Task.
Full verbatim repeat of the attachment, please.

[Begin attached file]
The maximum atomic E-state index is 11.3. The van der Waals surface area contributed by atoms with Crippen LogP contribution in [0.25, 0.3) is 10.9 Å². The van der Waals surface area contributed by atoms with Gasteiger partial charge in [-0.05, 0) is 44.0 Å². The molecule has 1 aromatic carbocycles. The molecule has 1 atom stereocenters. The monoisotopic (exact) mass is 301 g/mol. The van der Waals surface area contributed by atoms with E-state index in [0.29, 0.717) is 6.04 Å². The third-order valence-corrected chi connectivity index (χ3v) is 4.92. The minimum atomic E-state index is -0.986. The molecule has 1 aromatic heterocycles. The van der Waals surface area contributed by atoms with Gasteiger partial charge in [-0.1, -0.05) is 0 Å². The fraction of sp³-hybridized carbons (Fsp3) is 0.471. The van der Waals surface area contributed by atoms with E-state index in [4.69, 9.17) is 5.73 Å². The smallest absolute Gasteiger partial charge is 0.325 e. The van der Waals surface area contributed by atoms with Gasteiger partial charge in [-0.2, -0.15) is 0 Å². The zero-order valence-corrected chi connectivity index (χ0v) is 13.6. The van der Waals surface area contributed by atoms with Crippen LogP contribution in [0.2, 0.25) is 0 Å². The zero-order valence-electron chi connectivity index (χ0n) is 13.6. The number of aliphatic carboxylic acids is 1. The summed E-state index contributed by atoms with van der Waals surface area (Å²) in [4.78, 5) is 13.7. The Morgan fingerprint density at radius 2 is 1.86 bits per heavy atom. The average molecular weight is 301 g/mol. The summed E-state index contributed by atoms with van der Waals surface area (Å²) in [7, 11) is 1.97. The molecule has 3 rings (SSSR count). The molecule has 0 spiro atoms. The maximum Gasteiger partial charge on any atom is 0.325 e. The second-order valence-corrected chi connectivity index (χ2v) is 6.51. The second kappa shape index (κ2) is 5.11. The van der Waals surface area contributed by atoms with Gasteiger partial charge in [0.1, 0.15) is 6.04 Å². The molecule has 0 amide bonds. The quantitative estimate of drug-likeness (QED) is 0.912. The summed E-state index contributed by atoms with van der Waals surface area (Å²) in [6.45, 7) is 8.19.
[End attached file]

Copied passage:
The maximum atomic E-state index is 11.3. The van der Waals surface area contributed by atoms with Crippen LogP contribution in [0.25, 0.3) is 10.9 Å². The van der Waals surface area contributed by atoms with Gasteiger partial charge in [-0.05, 0) is 44.0 Å². The molecule has 1 aromatic carbocycles. The molecule has 1 atom stereocenters. The monoisotopic (exact) mass is 301 g/mol. The van der Waals surface area contributed by atoms with E-state index in [0.29, 0.717) is 6.04 Å². The third-order valence-corrected chi connectivity index (χ3v) is 4.92. The minimum atomic E-state index is -0.986. The molecule has 1 aromatic heterocycles. The van der Waals surface area contributed by atoms with Gasteiger partial charge in [-0.1, -0.05) is 0 Å². The fraction of sp³-hybridized carbons (Fsp3) is 0.471. The van der Waals surface area contributed by atoms with E-state index in [4.69, 9.17) is 5.73 Å². The smallest absolute Gasteiger partial charge is 0.325 e. The van der Waals surface area contributed by atoms with Gasteiger partial charge in [-0.2, -0.15) is 0 Å². The zero-order valence-corrected chi connectivity index (χ0v) is 13.6. The van der Waals surface area contributed by atoms with Crippen LogP contribution in [0.2, 0.25) is 0 Å². The zero-order valence-electron chi connectivity index (χ0n) is 13.6. The number of aliphatic carboxylic acids is 1. The summed E-state index contributed by atoms with van der Waals surface area (Å²) in [4.78, 5) is 13.7. The Morgan fingerprint density at radius 2 is 1.86 bits per heavy atom. The average molecular weight is 301 g/mol. The summed E-state index contributed by atoms with van der Waals surface area (Å²) in [7, 11) is 1.97. The molecule has 3 rings (SSSR count). The molecule has 0 spiro atoms. The maximum Gasteiger partial charge on any atom is 0.325 e. The second-order valence-corrected chi connectivity index (χ2v) is 6.51. The second kappa shape index (κ2) is 5.11. The van der Waals surface area contributed by atoms with Gasteiger partial charge in [0.1, 0.15) is 6.04 Å². The molecule has 0 amide bonds. The quantitative estimate of drug-likeness (QED) is 0.912. The summed E-state index contributed by atoms with van der Waals surface area (Å²) in [6.45, 7) is 8.19.